Boehm's [Boehm 81] COCOMO model is one of the mostly used model commercially. The first version of the model delivered in 1981 and COCOMO II is available now.
COCOMO'81 is derived from the analysis of 63 software projects in 1981. Boehm proposed three levels of the model : Basic, intermediate, detailed.
COCOMO'81 models depends on the two main equations :
- The basic COCOMO'81 model is a single-valued, static model that computes software development effort (and cost) as a function of program size expressed in estimated lines of code (LOC).
- The intermediate COCOMO'81 model computes software development effort as a function of program size and a set of "cost drivers" that include subjective assessments of product, hardware, personnel, and project attributes.
- The detailed COCOMO'81 model incorporates all characteristics of the intermediate version with an assessment of the cost drivers impact on each step (analysis, design, etc. ) of the software engineering process.
First is development effort ( based on MM - man-month / Person-month / staff-month is one month of effort by one person. In COCOMO'81, there are 152 hours per Person-Month. According to organization this values may differ from the standard by 10% to 20%. ) for the basic model :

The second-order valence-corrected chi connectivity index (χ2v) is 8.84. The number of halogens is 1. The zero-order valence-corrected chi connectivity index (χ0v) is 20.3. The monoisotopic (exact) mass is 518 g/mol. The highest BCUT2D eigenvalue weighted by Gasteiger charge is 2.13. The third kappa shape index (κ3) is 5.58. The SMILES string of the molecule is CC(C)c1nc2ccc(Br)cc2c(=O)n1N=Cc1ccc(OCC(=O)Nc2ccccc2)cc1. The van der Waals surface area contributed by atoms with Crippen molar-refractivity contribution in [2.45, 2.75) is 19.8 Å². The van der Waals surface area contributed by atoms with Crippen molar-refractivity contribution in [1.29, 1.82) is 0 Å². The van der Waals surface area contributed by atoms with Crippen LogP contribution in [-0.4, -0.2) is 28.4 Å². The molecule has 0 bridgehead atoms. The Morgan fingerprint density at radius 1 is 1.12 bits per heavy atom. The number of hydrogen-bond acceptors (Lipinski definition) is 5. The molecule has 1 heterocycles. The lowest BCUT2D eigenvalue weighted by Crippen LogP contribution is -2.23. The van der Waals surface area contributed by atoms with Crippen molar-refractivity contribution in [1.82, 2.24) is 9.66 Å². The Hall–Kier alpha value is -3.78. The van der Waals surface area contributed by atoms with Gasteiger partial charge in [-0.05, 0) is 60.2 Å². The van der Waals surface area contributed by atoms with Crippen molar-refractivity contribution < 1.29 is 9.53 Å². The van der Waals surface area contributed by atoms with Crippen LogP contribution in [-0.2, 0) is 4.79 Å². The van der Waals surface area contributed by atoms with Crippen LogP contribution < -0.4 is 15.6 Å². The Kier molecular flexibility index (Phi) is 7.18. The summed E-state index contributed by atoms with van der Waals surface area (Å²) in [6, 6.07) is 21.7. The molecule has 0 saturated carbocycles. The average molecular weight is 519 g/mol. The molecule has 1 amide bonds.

Second is effort and development time ( TDEV )
KDSI means the number of thousand delivered source instructions and it is a measure of size
The coefficents a, b, c and d are depent on the mode of the development. There are three modes of development :
Development Mode Project Characteristics
Size Innovation Deadline/constraints Dev. Environment Organic Small Little Not tight Stable Semi-detached Medium Medium Medium Medium Embedded Large Greater Tight Complex hardware/customer interfaces
Here is the coefficents related to development modes for intermadiate model :
Development Mode a b c d Organic 3.2 1.05 2.5 0.38 Semi-detached 3.0 1.12 2.5 0.35 Embedded 2.8 1.20 2.5 0.32
Basic mode uses only size in estimation. Intermadiate mode also uses 15 cost drivers as well as size.
In intermediate mode development effort equation becomes :
C ( effort adjustment factor ) is calculated simply multiplying the values of cost drivers. So the intermediate model is more accurate than the basic model.